Fancy infusions

One company, called Charlotte’s Web, is working on producing a sweet cannabinoid product that is colloquially referred to as “hemp honey,” although it is not exactly honey. The Colorado-based company has secured a patent for a type of honey bee feed that is essentially CBD oil emulsified in water and mixed with beet sugar. The bees will consume the feed, producing something that resembles honey and is loaded with CBD and its derivatives.

I watched a webcast presentation by Edward Palumbo, who is a senior research and development scientist at Charlotte’s Web. Oddly, their CBD-beet sugar feed was a vibrant red color, even though sugar beets are white; I suppose they thought that food coloring made it look more special and sciencey. Palumbo claims that honey bee colonies fed the CBD-beet sugar have lower incidence of colony collapse disorder than colonies that are not fed the special sugar — a statement that is dangerously close to eye-roll territory, especially given that they show no supporting data.

But none of that is relevant to the actual research that the company is engaged in — namely, to develop analytical methods for quantifying CBD and its derivatives, and to see if the honey bees pre-process the CBD into a more bioavailable product (something with a similar effect as CBD, but easier for mammalian cells to utilize).

Palumbo presents some evidence showing that when laboratory rats ate CBD honey, they had higher levels of CBD in their blood than rats that ate a conventional CBD oil tincture. This is surprising, given that CBD is fat soluble, not water soluble, so the oil tincture should have been a stronger infusion. The researchers suggest that since honey bees possess detoxification enzymes, they might be able to process CBD into secondary metabolites that are more water soluble.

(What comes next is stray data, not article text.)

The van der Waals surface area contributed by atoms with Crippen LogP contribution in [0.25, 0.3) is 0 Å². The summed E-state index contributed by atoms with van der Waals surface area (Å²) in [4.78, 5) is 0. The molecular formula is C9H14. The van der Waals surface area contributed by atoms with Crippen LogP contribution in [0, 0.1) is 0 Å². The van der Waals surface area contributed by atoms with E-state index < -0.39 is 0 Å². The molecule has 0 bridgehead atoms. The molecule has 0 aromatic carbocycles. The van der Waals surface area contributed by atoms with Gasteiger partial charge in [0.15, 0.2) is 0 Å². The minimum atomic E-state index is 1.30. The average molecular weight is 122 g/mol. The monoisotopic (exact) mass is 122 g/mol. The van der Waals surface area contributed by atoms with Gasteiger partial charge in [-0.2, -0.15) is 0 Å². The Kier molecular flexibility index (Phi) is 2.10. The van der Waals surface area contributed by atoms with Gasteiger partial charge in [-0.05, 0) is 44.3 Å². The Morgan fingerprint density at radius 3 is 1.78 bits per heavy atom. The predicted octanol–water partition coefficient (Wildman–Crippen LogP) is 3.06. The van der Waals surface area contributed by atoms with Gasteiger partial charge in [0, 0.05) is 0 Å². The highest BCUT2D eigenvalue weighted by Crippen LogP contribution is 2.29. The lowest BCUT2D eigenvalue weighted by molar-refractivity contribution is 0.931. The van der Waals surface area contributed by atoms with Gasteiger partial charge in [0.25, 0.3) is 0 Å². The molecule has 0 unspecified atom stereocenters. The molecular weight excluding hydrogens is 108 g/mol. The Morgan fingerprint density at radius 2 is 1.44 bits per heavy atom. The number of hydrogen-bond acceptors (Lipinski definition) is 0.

Whether this is true, and whether those metabolites still have the desired effect, is yet to be determined. Given the weirdly red beet sugar, improbable claims linking CBD and CCD, and a suspicious lack of reporting experimental details, I would take these data with some salt for now.

Propolis with a punch?

Ever since I saw the first cannabis plot show up beside one of our research apiaries, I have wondered if honey bees would collect resin from the plants. If bees collect resins from trees, why not weed? Beekeepers might all of a sudden find more excuses to scrape their equipment and put the debris in their smoker.

I could never get close enough to observe the plants myself (and no, I did not try supplementing my smoker), but Grab thinks resin collection is feasible. “I do think it is possible that honey bees would visit hemp plants to collect resins if other sources were not readily available,” Grab says, but notes that by far the most frequent interactions between bees and cannabis occurred while foraging for pollen.

Resin is secreted from cannabis plants from small, hair-like structures called trichomes, which are concentrated in the female flowers, new leaves, and several other parts of the plant. The secretions are made up of cannabinoids, including CBDA and THCA, the CBD and THC precursors. When the trichomes, which look like slender mushrooms, are touched, their heads burst and release their sticky substance. This response is thought to protect the plant against herbivorous insects, but this role is debated.